# Composite amplifier

A composite amplifier includes a first and a second power amplifier (16, 18) connected to a Chireix output network (20). Means (10, 22) provide equal first and linear drive signal components that depends linearly on the amplitude A(t) of an amplitude modulated input signal. Further means (10, 24)provide first and second nonlinear drive signal components that have the same magnitude but opposite signs and depend non-linearly as {square root}1-A(t) on the amplitude A(t) and are in quadrature to the first and second linear drive signal components. Means (26, 28, 30, 32) individually adjust amplitudes and phases of the drive signal components to lower drive power consumption. Means (34, 36) form a first composite drive signal to the first power amplifier by adding the adjusted first linear drive signal component to the adjusted first non-linear drive signal component a second composite drive signal to the second power amplifier by adding the adjusted second linear drive signal component to the adjusted second non-linear drive signal component.

**Description**

**TECHNICAL FIELD**

[0001] The present invention relates to a composite amplifier including two power amplifiers that are connected to a load over a Chireix output network.

**BACKGROUND**

[0002] In many wireless communications systems the power amplifiers in the transmitter are required to be very linear, in addition to being able to simultaneously amplify many radio channels (frequencies) spread across a fairly wide bandwidth. They also have to do this efficiently, in order to reduce power consumption and need for cooling, and to increase the lifetime of the amplifiers. The linearity is required to be good since nonlinear amplifiers would cause leakage of interfering signal energy between channels.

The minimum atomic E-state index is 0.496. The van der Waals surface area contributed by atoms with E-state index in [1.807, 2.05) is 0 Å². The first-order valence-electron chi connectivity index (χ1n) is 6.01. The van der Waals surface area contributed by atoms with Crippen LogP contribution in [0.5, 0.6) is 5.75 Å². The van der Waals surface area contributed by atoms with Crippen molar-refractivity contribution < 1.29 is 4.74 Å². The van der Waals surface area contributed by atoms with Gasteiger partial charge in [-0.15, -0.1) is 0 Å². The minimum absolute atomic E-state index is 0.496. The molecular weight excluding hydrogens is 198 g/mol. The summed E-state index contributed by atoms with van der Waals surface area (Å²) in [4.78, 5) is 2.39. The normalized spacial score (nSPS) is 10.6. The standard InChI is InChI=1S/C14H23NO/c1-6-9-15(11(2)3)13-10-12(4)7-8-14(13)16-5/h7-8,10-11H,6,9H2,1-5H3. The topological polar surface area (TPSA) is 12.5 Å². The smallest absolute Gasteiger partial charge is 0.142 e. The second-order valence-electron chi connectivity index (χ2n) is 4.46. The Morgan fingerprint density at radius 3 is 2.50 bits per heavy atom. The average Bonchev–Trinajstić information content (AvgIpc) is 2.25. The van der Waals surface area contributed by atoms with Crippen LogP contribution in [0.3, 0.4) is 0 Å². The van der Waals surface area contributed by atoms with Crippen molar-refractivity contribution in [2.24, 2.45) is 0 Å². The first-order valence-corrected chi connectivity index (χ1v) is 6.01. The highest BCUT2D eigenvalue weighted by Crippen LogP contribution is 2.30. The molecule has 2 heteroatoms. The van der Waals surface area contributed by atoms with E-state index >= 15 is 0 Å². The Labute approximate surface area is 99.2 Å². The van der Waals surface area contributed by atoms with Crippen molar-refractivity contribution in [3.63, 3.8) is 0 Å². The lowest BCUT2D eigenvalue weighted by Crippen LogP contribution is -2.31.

[0003] The amplitude probability density of a mix of sufficiently many independent radio frequency (RF) channels, or of a multi-user CDMA signal (CDMA=Code Division Multiple Access), tends to be close to a Rayleigh distribution having a large peak-to-average power ratio. Since a conventional RF power amplifier (especially class B) generally has an efficiency proportional to its output amplitude, its average efficiency is very low for such signals.

[0004] In response to the low efficiency of conventional linear power amplifiers, several methods have been proposed. One of these is the Chireix outphasing method [1], sometimes and in some embodiments called “linear amplification using nonlinear components” (LINC). The Chireix method has been used extensively for AM broadcast transmitters [2, 3]. However, the method has so far been unsuccessful in delivering the theoretical high efficiency for high peak-to-average power ratios, especially while maintaining high linearity and when using practical RF transistors.

**SUMMARY**

[0005] An object of the present invention is to increase the efficiency of a composite amplifier having a Chireix output network. Preferably this amplifier should also be highly linear.

[0006] This object is achieved in accordance with the attached claims.

[0007] Briefly, the efficiency of the composite amplifier can be increased by forming a non-constant low power drive signal that depends non-linearly on the amplitude of the input signal to one or both of the power amplifiers.